BLOG

A handy software defect tracking checklist

Every software QA team keeps records about the bugs it finds. But which data points are really worthwhile to track? These four guidelines might help.

Soon after we made the offer on our new house, we arranged with the realtor to get back inside with a tape measure. We wanted to plan where to put furniture in order to ease decisions on move-in day; would the bookcases fit along that wall? Naturally, we completely forgot to take several measurements (such as the distance from the kitchen entrance to the dining room door) or marked them incompletely (was the master walk-in closet 6 feet wide or 6 feet long?). While we did well, overall, some of the house’s finer details came as a complete surprise. Not all of them were pleasant ones.

So it is with software testing. You only find the bugs you look for. When you record and track any project, you can only detect trends in the things you measure.

Collecting lots of information “just in case” isn’t a solution, either. The more irrelevant information you require, the more the database fills up with junk, which makes people less willing to consult it. So it makes sense to identify the information that is truly worthwhile to track – without particular regard to the development tools used for the purpose.

One reason that the tool choice isn’t a major component in this discussion is that most applications do a good job. The people who create software for defect tracking understand testers’ and programmers’ needs, so the built-in functionality works well.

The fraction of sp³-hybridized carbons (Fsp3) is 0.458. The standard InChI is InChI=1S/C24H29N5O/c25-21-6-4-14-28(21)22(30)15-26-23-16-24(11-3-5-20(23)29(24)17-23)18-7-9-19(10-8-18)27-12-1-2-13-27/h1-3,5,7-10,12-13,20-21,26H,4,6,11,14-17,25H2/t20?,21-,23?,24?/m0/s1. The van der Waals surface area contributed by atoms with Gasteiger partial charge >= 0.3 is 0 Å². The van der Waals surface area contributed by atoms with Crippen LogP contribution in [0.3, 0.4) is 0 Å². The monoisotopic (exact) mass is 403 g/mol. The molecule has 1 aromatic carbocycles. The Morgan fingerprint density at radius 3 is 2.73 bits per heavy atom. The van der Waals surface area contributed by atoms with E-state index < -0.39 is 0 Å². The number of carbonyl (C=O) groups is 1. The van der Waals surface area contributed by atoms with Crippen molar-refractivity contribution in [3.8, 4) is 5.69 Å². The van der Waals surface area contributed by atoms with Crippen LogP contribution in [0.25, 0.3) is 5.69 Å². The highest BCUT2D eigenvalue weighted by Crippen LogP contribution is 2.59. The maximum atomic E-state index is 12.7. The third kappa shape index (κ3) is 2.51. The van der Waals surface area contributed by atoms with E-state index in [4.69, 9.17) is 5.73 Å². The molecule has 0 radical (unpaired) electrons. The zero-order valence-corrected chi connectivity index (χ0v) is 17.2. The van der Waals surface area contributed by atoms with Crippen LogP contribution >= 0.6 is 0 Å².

For example, bug tracking tools provide the right set of fields for most people’s needs. Few testers need to add unique items to track besides the mundanely obvious (such as date reported, priority, and description), much less customize the database or reporting. Isn’t it nice to discover a set of developer tools with which the users are happy?

However, there are some tips and techniques worth sharing.

Track how often a bug is reopened

Sometimes, it isn’t the nature of a defect that’s worth investigating as much as the process by which it occurs.

For example, a senior QA engineer I’ll call Darrell noticed a tendency for defects to regress, so he began to track how often a defect was re-opened. That let him measure the number of defects filed in a given period, and chart the defects that were opened once, twice and more than twice.

Darrell discovered a clear trend for defects that were submitted more than once. Team A would fix defect #1; then Team B would fix defect #2, and regress defect #1. When defect #1 was re-opened, Team A would fix it and regress defect #2. Aha! It’s a team problem, not a software problem!

Because Darrell tracked the regressed defects, the company was able to discover what was going on. That led to a happy ending: Company management encouraged the two teams to work more closely. They also scaled back the project scope and added time to the schedule, so the developers could remove many dependencies and refactor the code.

Whichever tool you use, put in place a filter mechanism to keep the same defect from being logged repeatedly. One obvious result of repeated defect reporting is that it skews the metrics. Another is that it requires a human to analyze the nature of the bugs – which surely is a waste of effort, when your time is better spent figuring out the areas that need to be redesigned or optimized.

Track the solution

When a defect is fixed, retested, and marked as “passed,” some companies capture a screenshot of the “successful” moment, and include that image as an attachment. Doing so provides supporting evidence that the fix actually worked.

Other “it’s all better now!” items to track:

  • The length of time it took the developers to fix an issue
  • How long it takes testers to retest issues
  • Defect reproducibility ratios: That is, how many times a tester can reproduce the defect before submitting it.